Encouraged by the interest of the singer Vanessa Williams, whose family ancestry is rooted deep in Oyster Bay, local researcher Claire Bellerjeau co-authored a recently published creative nonfiction book. It explores the life and times of Elizabeth, a.k.a. Liss, an African-American slave whose story is entwined with that the Townsend family, which once lived in what is now the hamlet’s Raynham Hall Museum. The book includes the sweep of events during the American Revolutionary War.
“Espionage and Enslavement in the Revolution: The True Story of Robert Townsend and Elizabeth” was released this month by Lyons Press. The book has been hailed for bringing the story of an African-American female hero to life, Williams said. Her grandfather David Carll lived in Cold Spring Harbor, fought in the Civil War, raised a family in Oyster Bay and is buried along with family members in Pine Hollow Cemetery.
Williams said she met Bellerjeau at an event at Oyster Bay High School roughly a year ago, and there she learned not only about the Revolutionary War history of the Townsends, but also about the bravery of the slave named Liss. Williams agreed to do an introduction to help boost sales of the book.
“At a time when historically marginalized voices and stories are at last being brought to the forefront, it’s exciting to hear a true story … like Liss’,” she wrote. “The book brings history to life and reveals a new African-American female hero.”
Of primary interest to those interested in local history is Liss’s connection to Robert Townsend, one of America’s first spies. Known as “Culper, Jr.,” he was a member of George Washington’s Culper Spy Ring, credited with being instrumental in the colonies’ victory in the Revolutionary War.
Liss was shipped from New York to Charleston for “resale” as a slave — the fifth time she had been sold in 22 years — and faced being separated her from her small child when Townsend interceded, finding her in Charleston, safeguarding the child and returning Liss to New York. This was one of the key moments in the local patriot’s turn toward a fierce abolitionist posture, Bellerjeau noted.
As Townsend’s and Liss’s story unfolds, prominent figures from history cross their path, including Benjamin Franklin, Alexander Hamilton, John Jay, Benedict Arnold, John André and John Adams, as well as participants in the Boston Massacre, the Sons of Liberty, the Battle of Long Island, Franklin’s Paris negotiations and the Benedict Arnold treason plot.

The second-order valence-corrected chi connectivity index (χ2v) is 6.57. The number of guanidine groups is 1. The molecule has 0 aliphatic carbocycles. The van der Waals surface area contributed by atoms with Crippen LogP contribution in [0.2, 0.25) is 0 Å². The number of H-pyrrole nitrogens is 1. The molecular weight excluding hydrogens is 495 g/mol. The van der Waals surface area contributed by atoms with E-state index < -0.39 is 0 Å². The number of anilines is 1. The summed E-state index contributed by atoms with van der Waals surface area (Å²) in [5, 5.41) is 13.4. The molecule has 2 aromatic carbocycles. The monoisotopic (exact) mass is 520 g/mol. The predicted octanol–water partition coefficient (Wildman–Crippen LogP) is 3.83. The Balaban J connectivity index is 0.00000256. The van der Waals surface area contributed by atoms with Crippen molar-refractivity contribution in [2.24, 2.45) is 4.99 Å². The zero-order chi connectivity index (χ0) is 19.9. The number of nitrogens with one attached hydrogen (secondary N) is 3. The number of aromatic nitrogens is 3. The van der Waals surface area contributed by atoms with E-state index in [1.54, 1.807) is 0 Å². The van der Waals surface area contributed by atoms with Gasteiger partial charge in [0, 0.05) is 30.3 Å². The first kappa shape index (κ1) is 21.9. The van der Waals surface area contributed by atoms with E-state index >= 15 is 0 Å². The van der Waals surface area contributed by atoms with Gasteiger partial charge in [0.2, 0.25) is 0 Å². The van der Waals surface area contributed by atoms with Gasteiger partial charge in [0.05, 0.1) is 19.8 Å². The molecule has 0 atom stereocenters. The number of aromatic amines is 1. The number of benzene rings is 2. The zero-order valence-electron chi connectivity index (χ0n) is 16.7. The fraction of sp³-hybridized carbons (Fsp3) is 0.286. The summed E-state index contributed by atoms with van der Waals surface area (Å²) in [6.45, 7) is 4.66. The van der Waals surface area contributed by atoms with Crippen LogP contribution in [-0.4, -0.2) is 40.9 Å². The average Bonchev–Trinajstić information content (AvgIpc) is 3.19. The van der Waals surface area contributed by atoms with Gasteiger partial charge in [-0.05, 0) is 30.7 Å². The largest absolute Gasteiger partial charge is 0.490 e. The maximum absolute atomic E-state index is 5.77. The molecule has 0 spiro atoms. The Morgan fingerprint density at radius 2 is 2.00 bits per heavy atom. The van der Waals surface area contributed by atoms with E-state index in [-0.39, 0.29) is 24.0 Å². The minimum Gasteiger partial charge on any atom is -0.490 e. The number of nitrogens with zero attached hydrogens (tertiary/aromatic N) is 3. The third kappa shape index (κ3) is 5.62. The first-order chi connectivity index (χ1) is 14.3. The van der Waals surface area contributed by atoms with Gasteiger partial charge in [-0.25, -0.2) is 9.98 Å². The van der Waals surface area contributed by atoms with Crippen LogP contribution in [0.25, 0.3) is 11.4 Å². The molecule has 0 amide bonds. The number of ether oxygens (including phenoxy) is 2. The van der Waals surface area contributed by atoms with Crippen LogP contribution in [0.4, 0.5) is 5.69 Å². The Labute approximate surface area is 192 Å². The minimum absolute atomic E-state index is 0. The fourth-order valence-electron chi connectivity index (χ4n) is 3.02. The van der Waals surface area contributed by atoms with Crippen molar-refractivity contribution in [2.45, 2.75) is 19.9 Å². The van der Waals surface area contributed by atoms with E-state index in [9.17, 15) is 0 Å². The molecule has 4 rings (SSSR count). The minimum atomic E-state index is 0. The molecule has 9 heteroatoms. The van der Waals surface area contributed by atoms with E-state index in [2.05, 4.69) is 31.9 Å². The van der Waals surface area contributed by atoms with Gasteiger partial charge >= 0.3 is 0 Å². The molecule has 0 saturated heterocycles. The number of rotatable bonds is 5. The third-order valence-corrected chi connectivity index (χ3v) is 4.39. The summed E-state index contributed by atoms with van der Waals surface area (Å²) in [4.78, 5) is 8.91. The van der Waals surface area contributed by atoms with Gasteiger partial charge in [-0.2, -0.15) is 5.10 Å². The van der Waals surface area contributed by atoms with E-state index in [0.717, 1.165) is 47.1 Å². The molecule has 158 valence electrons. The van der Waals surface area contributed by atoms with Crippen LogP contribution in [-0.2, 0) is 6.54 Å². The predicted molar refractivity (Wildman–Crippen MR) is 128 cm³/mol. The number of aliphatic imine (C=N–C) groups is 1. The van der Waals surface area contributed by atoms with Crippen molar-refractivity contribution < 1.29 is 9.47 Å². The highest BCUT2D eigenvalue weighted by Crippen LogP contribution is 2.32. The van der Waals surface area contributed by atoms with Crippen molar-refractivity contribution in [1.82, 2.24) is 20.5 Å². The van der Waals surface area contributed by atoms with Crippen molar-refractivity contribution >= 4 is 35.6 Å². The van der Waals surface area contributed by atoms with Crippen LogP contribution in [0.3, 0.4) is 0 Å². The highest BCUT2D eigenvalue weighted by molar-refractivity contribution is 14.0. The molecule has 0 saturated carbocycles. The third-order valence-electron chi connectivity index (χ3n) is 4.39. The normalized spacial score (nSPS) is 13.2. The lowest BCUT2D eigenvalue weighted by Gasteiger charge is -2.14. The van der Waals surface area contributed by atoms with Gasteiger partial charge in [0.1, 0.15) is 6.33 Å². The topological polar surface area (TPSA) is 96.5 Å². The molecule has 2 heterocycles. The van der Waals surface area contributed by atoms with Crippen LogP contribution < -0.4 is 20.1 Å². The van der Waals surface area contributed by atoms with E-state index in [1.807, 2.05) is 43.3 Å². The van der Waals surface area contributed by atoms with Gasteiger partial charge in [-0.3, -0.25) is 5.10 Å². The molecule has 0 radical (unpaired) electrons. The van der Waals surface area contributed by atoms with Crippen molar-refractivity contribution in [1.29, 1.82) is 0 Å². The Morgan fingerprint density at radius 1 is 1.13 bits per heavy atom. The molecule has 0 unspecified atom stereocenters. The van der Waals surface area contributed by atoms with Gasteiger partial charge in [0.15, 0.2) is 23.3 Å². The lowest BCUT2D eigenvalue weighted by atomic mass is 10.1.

The book was co-authored by historical novelist Tiffany Yecke-Brooks, who met Bellerjeau in Washington while she was researching George Washington and the Culper Spy Ring. Bellerjeau shared some of her findings with Yecke-Brooks, telling her that she wanted to write a book.
“It’s creative nonfiction — all dialogue comes from primary sources, and we stuck to the facts,” Yecke-Brooks explained. “But we wanted to lay it out so it reads like a novel, not like a textbook. The story is so complex, so many side stories feed into it and we tried hard to pull them together in a way that it was still exciting to read.”
The book is of interest for many reasons, Yecke-Brooks said, not the least of which is that Liss’s story touched so many different headliners from early American history. “It gives America a way of seeing the northern theater for the war, which is somewhat part of our cultural legacy, but also opens our eyes to northern slavery,” she said. “Our view of slavery tends to be binary, but it’s much more complicated. To see how deeply slavery was ingrained in New York is shocking. It blurs a lot of the lines.”
Bellerjeau said she was captivated by Liss’s story. “For several years I resisted connecting it to the Townsend spy story, but as my research continued, the two stories merged,” she said. “To me, what makes her so important in American history is we haven’t had a person of color to focus on the Revolution from their eyes.”
Bellerjeau said she had considered writing the book as a scholarly work, but the deeper she got into the process, the more she realized that that would be too obscure and inaccessible. “Also, that method of writing excluded so much of her life that attached the points in her life,” she said.
She acknowledged that turning Liss’s story into a work of creative nonfiction took a lot of detective work, but she took it on because it would allow for the telling of Liss’s story in the fullest possible way, she said.
A virtual book launch was scheduled for Friday, hosted by Raynham Hall, where Bellerjeau is the director of education. “We’re so pleased that Claire is continuing with her important research,” said Harriet Gerard, the museum’s executive director. “It’s easy to see what caught her imagination in this subject. She absolutely opens up our world to a new understanding of our community.”
Prompted in part by Bellerjeau’s research, Raynham Hall is planning a gathering in its garden on June 19 — Juneteenth, also known as African American Freedom Day — to celebrate the opening of its education center and to “put a shovel in the ground” to create a memorial remembering those who were slaves of the Townsends.
“My continuing focus is going to be to bring this story to a national audience,” Bellerjeau said. “And I’m delighted with the interest shown by Vanessa Williams, and hoping her connection to the story will help with that. This is another opportunity to connect Oyster Bay to the national radar, yes. But Liss is all that and more. In my view, she’s a national founding figure.”